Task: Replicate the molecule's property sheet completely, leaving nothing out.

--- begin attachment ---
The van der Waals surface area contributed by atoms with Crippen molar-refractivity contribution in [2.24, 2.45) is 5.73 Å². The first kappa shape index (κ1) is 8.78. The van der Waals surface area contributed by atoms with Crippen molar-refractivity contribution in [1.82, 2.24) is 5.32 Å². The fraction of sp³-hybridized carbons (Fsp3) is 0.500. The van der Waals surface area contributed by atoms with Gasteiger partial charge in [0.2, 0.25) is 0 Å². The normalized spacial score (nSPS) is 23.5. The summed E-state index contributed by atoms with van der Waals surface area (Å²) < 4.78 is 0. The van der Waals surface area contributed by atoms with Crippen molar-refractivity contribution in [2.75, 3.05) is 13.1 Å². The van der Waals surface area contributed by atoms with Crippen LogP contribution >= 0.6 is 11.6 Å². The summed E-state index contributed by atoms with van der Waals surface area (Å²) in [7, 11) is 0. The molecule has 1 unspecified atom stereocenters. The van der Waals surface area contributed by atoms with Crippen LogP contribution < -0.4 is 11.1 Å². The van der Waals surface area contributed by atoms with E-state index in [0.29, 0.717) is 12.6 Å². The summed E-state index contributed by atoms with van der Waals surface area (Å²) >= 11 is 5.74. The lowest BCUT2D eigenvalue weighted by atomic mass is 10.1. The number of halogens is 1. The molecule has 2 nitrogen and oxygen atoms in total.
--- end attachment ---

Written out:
The van der Waals surface area contributed by atoms with Crippen molar-refractivity contribution in [2.24, 2.45) is 5.73 Å². The first kappa shape index (κ1) is 8.78. The van der Waals surface area contributed by atoms with Crippen molar-refractivity contribution in [1.82, 2.24) is 5.32 Å². The fraction of sp³-hybridized carbons (Fsp3) is 0.500. The van der Waals surface area contributed by atoms with Gasteiger partial charge in [0.2, 0.25) is 0 Å². The normalized spacial score (nSPS) is 23.5. The summed E-state index contributed by atoms with van der Waals surface area (Å²) < 4.78 is 0. The van der Waals surface area contributed by atoms with Crippen molar-refractivity contribution in [2.75, 3.05) is 13.1 Å². The van der Waals surface area contributed by atoms with Crippen LogP contribution >= 0.6 is 11.6 Å². The summed E-state index contributed by atoms with van der Waals surface area (Å²) in [7, 11) is 0. The molecule has 1 unspecified atom stereocenters. The van der Waals surface area contributed by atoms with Crippen LogP contribution < -0.4 is 11.1 Å². The van der Waals surface area contributed by atoms with E-state index in [0.29, 0.717) is 12.6 Å². The summed E-state index contributed by atoms with van der Waals surface area (Å²) >= 11 is 5.74. The lowest BCUT2D eigenvalue weighted by atomic mass is 10.1. The number of halogens is 1. The molecule has 2 nitrogen and oxygen atoms in total.